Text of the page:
Like other well-known modeling toolkits such as RePast (Collier, Howe, and North 2003), MASON (Lukeet al. 2004), JAS (Sonnessa 2004), or Ascape (Parker 2001), GROWLab is a implemented as a Java classlibrary. At present, the library features classes supporting agent hierarchies and GIS data as well as their corresponding visualization components.
2.1 Data Structures
At the core of GROWLab's support for hierarchies and relations is the Configuration. A Configurationessentially links two model elements of an arbitrary type and provides an efficient way to retrieve theelements an object is linked to. GROWLab provides different types of configurations which imposecertain constraints on the number of elements on either side of the relation.The most general type is the ManyToManyConfiguration. Here, a "parent" element can be linked to many"child" elements, and each child can in turn be linked to more than one parent element.
Figure 1
gives anexample of a ManyToManyConfiguration linking countries to ethnic groups living in that country.However, an ethnic group can occur in more than one country, so each child element can have more thanone parent.Group AGroup CGroup BCountry 1Country 2 
Figure 1:
A ManyToManyConfiguration where ethnic groups are linked to the states they live in.
A OneToManyConfiguration imposes the constraint that each child element can only have one parent.This is useful when representing for example countries as sets of elementary provinces like in the GeoSimmodel (see
Figure 2
). Here, a state occupies a contiguous set of provinces, but a province can only belongto one state at a time. Whenever a province is transferred from one state to another, theOneToManyConfiguration automatically unlinks the province from the former state before linking it to thenew one.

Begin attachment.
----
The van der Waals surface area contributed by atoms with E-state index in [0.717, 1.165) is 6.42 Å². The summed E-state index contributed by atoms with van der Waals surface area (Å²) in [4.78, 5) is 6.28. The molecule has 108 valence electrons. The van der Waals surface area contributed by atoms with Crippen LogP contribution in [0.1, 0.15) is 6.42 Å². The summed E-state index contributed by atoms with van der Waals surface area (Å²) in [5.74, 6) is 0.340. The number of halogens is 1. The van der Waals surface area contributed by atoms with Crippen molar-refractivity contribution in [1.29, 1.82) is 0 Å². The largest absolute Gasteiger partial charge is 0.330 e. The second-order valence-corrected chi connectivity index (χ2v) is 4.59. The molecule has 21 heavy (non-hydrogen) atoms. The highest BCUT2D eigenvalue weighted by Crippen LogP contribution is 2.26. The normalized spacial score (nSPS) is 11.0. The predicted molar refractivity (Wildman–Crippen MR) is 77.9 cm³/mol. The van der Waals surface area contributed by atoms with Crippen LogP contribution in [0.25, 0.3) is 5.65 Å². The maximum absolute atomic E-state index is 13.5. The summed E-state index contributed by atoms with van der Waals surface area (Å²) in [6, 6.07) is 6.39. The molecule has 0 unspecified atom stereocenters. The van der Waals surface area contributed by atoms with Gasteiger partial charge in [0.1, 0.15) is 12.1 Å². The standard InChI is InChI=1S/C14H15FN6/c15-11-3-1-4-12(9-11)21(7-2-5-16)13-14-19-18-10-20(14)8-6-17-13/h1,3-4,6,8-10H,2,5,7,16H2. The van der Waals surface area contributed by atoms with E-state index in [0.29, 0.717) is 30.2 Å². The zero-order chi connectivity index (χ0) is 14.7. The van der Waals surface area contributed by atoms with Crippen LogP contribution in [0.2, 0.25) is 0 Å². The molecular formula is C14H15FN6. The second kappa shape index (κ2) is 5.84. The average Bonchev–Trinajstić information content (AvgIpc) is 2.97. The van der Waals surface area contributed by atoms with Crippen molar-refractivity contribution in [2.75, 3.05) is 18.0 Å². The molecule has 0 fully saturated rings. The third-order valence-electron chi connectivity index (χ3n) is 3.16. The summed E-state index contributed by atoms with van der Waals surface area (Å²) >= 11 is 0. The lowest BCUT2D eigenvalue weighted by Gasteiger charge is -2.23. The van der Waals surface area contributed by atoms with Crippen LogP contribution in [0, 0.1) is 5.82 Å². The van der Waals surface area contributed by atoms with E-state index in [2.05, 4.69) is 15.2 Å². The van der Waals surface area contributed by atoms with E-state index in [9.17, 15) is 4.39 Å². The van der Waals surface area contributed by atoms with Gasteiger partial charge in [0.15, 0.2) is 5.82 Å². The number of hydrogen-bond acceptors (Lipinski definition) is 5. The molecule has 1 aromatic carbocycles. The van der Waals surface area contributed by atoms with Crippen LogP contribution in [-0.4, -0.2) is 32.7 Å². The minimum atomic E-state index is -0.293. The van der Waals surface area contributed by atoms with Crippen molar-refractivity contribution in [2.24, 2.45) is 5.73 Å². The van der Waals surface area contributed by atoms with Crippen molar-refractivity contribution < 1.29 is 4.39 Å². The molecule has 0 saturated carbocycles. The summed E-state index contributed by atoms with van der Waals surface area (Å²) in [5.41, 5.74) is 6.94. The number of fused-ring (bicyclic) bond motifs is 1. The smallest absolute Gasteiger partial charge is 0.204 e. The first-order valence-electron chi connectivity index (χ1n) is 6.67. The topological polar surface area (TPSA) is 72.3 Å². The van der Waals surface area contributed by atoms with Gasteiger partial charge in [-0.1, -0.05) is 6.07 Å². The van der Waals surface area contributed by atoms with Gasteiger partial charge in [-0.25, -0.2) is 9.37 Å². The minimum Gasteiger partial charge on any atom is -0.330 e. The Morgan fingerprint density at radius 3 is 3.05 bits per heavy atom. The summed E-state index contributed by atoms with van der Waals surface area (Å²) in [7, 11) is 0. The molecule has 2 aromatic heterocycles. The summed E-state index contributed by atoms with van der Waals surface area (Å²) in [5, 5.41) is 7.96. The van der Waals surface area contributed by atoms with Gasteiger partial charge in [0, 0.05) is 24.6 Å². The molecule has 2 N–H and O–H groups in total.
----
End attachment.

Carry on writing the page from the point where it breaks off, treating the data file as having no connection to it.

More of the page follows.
Province AProvince CProvince BCountry 1Country 2 
Figure 2:
A OneToManyConfiguration with countries linked to the provinces they occupy.
Another type of configuration is the OneToOneConfiguration, where a parent element can only be linked to exactly one child. An application for this type of Configuration can again be found in the GeoSimmodel. In GeoSim, each state has exactly one capital, so this relation can be stored in aOneToOneConfiguration as shown in
Figure 3
.Capital ACapital BCountry 1Country 2 
Figure 3:
A OneToOneConfiguration with states linked to their capitals.
Spaces and SpatialConfigurations
Unlike in other toolkits, Spaces in GROWLab are not containers of agents or other elements. GROWLabSpaces only define a set of locations and the neighborhood relations between them, whereas the mappingfrom model elements such as agents to their locations in a Space is done using a SpatialConfiguration (see below). The separation of Spaces and SpatialConfigurations allows us to link different types of modelelements to the same space without having to create a separate space for each of them.SpatialConfigurations are essentially Configurations as described above, with the only constraint that theylink parent elements not to an arbitrary type of child element but to one or more locations. In addition tothe basic operations such as relation creation and element retrieval, SpatialConfigurations providemethods for simple topological queries. Consider the example of two states, each of which is linked to acontiguous set of locations in a space using a OneToManySpatialConfiguration. ThisSpatialConfiguration offers methods to test for example if the two states are neighbors of each other, or where the borders of a given state are located.
2.2 GUI Features
During the development of GROWLab, special emphasis was put on the design of the graphical user interface. Our general approach is to have a GUI where multiple views on different aspect of thesimulation are closely linked together. Following Brodbeck and Girardin (2003), the main guidelines weused to design our GUI were
integrated systems
: the system should provide all the essential tools and views in a singleintegrated frame to preserve spatial continuity;